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Published February 15th 2012

The 7 Deadly Sins of Social Media Marketing

Today’s article is edited by Joel Windels and written by Pedro Cardoso, writer at Slices Of Life, who has created a helpful guide on the perils of social media marketing.

Congratulations! If you’ve already realized the importance of building a business presence on the social media, you’re right on track.

However, don’t picture the task ahead as a matter of throwing mud pies at the wall and hoping they’ll stick. Nor should you assume that it’s all about setting up accounts at multiple social media channels to simply use as outlet for your promotional material.

In the physical world, as in social media, there are rules and even if they are often unwritten they are still altogether important. By failing to acknowledge such principles, you will undermine your efforts and bring about your own gradual demise.

That’s why we must urge you to be attentive not to commit the seven deadly sins of social media marketing; and if you’re not quite sure what that means, this article will keep you in the loop.


Going nowhere fast

The most common way that most newcomers to social media fail to get worthwhile results is by failing to take proper action. There’s no point in setting up social media channels unless you plan to use them diligently to convey your messages and build your audience.

This is something you should do gradually; dedicate 30-60 minutes each day to this task and you will be on the right path.

Should you allow procrastination and laziness to get in the way of your social media engagement, don’t be surprised if nothing good comes out of it.


Too much, too soon

Another extremely common way to fail at building a reputable social media presence is when people attempt to be instantly omnipresent.

You set up your social media channels, and get utterly obsessed about using them, to the point it starts diverting your attention from other responsibilities.

Saturating your platforms with content and updates is unhealthy and will dilute the quality of your posts. Careful planning and pacing of your social media output are essential practices when building a healthy community for social media marketing.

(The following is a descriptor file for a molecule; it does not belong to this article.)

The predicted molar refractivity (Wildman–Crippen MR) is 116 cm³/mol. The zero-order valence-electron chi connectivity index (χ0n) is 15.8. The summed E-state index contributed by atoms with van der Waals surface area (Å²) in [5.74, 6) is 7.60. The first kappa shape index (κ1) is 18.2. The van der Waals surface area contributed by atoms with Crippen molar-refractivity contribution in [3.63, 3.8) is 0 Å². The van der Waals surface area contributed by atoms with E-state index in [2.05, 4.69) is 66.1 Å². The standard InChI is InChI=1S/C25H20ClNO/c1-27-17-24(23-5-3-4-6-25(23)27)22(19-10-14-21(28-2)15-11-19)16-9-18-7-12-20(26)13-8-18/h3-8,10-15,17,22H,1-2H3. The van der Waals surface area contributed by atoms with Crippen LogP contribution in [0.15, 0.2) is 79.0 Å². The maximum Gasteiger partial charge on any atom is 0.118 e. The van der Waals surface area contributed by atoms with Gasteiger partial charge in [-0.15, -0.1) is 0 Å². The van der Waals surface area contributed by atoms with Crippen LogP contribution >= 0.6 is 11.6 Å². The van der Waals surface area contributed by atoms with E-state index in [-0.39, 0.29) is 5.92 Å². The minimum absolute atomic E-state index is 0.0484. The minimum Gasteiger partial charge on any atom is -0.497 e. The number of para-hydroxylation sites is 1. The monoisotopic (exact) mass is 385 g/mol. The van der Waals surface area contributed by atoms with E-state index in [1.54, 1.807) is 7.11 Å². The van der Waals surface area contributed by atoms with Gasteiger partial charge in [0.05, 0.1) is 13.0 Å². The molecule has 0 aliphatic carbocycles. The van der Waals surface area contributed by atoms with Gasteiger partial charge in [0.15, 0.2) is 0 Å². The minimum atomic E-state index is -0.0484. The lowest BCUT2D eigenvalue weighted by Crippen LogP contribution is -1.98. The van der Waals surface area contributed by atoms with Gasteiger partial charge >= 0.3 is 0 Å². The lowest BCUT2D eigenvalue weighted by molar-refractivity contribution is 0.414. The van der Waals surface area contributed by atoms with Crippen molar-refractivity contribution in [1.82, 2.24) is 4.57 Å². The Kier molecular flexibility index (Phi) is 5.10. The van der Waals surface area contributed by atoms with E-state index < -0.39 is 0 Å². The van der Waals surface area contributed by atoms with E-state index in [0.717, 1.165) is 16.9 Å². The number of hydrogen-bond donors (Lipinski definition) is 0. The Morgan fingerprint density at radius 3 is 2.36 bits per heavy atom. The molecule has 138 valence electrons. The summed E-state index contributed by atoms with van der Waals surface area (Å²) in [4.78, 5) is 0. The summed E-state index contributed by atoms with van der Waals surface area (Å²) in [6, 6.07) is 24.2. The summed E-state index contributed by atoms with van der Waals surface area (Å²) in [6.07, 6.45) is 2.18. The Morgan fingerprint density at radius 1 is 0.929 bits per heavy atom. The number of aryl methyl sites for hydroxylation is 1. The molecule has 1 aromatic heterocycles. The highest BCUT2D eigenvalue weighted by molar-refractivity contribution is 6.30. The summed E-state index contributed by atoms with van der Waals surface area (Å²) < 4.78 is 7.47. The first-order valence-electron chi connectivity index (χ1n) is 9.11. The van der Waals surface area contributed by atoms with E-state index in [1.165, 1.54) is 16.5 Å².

You should know that peaceful persistence trumps sporadic agitation in terms of building a positive reputation. Try to favor the former, and resist the temptation of over-doing it.


A synonym for egomania

There’s a fine line between letting people know who you are and getting on people nerves because you’re excessively self-centered. If all your interventions across the social media tend to focus on yourself, you’re probably doing it wrong.

Resist the temptation of using the social media as a self-promotional tool; that should be a natural end to your efforts, rather than an artificial beginning.


The internet is full of traps and trolls

Understand that social media users come with all temperaments and tolerance levels. Some people are nice and easy-going, some are fanatical and annoying; most are somewhere in between.

Fail to realize this and you’ll routinely lose your temper and let anyone get on your nerves. This also means that you’ll lose credibility to your potential audience who catch sight of your tantrums.

Be courteous and patient while using social media. Don’t engage with people who are obviously just looking for an outlet to their frustrations.


The grass is always greener

There’s nothing wrong with a little envy, provided it makes you work harder. There’s everything wrong with envy, if all it does is source negativity and rudeness.

If you spend more time criticizing people who are better known than you, rather than building a positive impression on your own, make no mistake: people will be able to tell that you’re actually jealous, and they will look at you as a really small person.

Stay focused at building your own popularity, rather than obsessively attacking others who have already succeeded at building their own.


Humping the legs of the bigger boys

Another good way to make a fool of yourself in social media involves stalking opinion makers and agents with large audiences, then compulsively praising them and going all the way down to licking their figurative boots, hoping they’ll somehow reciprocate your subservience.

This kind of attitude will not sit well with the people that matter, and instead will project a really poor, negative image of you.

There’s no problem with occasionally expressing your admiration about someone, provided it’s genuine; but if all you do is praise others, you’ll never have anyone look up to you.


It comes before a fall

So you always act like you know what you’re talking about, even when you don’t? Do you never admit you were wrong, even when you happened to be? Do you make a point of always showing off your wits and brilliance?

If so, we’re sorry to let you know that people are probably starting to look at you wrong. Nobody likes a smarty-pants, even if the person tends to be relevant in their interventions.

Humility is a great quality that will open many doors for you during your social media endeavors. Arrogance and pride are sure-fire ways to raise conflict, rather than instill order.

Does that help you put things in perspective? If you realize you’ve been getting caught up in some of the cardinal sins of social media marketing, that’s great news! Because it means you can now start threading a temperate path, armed with that newfound awareness.

If you liked what you read here, there’s plenty more on the Brandwatch blog and at the Slices Of Life blog, where you can find upbeat and informative articles about positive living.


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